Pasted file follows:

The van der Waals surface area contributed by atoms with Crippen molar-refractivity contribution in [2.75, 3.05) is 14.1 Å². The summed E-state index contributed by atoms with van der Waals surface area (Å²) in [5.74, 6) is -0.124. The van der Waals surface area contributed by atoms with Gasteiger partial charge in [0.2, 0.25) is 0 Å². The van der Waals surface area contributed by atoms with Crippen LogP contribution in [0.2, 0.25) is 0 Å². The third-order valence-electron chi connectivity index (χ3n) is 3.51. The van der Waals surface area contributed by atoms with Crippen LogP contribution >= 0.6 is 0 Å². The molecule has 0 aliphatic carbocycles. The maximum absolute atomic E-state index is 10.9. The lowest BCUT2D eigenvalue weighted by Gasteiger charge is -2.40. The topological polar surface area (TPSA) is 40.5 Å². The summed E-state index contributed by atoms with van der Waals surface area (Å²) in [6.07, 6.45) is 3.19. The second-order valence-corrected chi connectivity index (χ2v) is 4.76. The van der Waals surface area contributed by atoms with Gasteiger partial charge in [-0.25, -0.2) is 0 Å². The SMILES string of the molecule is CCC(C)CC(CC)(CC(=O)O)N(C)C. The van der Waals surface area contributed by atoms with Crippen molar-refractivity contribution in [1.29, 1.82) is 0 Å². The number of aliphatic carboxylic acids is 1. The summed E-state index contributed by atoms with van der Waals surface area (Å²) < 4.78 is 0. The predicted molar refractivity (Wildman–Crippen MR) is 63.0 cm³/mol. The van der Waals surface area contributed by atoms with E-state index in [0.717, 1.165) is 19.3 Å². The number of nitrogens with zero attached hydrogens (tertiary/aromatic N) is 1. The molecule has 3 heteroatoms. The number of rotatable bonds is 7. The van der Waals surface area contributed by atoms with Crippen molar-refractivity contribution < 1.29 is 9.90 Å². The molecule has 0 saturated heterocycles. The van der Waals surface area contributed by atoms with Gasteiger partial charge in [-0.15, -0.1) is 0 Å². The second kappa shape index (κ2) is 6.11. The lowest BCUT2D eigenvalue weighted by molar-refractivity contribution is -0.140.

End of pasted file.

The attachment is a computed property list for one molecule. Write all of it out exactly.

The van der Waals surface area contributed by atoms with Crippen molar-refractivity contribution in [2.75, 3.05) is 14.1 Å². The summed E-state index contributed by atoms with van der Waals surface area (Å²) in [5.74, 6) is -0.124. The van der Waals surface area contributed by atoms with Gasteiger partial charge in [0.2, 0.25) is 0 Å². The van der Waals surface area contributed by atoms with Crippen LogP contribution in [0.2, 0.25) is 0 Å². The third-order valence-electron chi connectivity index (χ3n) is 3.51. The van der Waals surface area contributed by atoms with Crippen LogP contribution >= 0.6 is 0 Å². The molecule has 0 aliphatic carbocycles. The maximum absolute atomic E-state index is 10.9. The lowest BCUT2D eigenvalue weighted by Gasteiger charge is -2.40. The topological polar surface area (TPSA) is 40.5 Å². The summed E-state index contributed by atoms with van der Waals surface area (Å²) in [6.07, 6.45) is 3.19. The second-order valence-corrected chi connectivity index (χ2v) is 4.76. The van der Waals surface area contributed by atoms with Gasteiger partial charge in [-0.25, -0.2) is 0 Å². The SMILES string of the molecule is CCC(C)CC(CC)(CC(=O)O)N(C)C. The van der Waals surface area contributed by atoms with Crippen molar-refractivity contribution in [1.29, 1.82) is 0 Å². The number of aliphatic carboxylic acids is 1. The summed E-state index contributed by atoms with van der Waals surface area (Å²) < 4.78 is 0. The predicted molar refractivity (Wildman–Crippen MR) is 63.0 cm³/mol. The van der Waals surface area contributed by atoms with E-state index in [0.717, 1.165) is 19.3 Å². The number of nitrogens with zero attached hydrogens (tertiary/aromatic N) is 1. The molecule has 3 heteroatoms. The number of rotatable bonds is 7. The van der Waals surface area contributed by atoms with Crippen molar-refractivity contribution < 1.29 is 9.90 Å². The molecule has 0 saturated heterocycles. The van der Waals surface area contributed by atoms with Gasteiger partial charge in [-0.15, -0.1) is 0 Å². The second kappa shape index (κ2) is 6.11. The lowest BCUT2D eigenvalue weighted by molar-refractivity contribution is -0.140.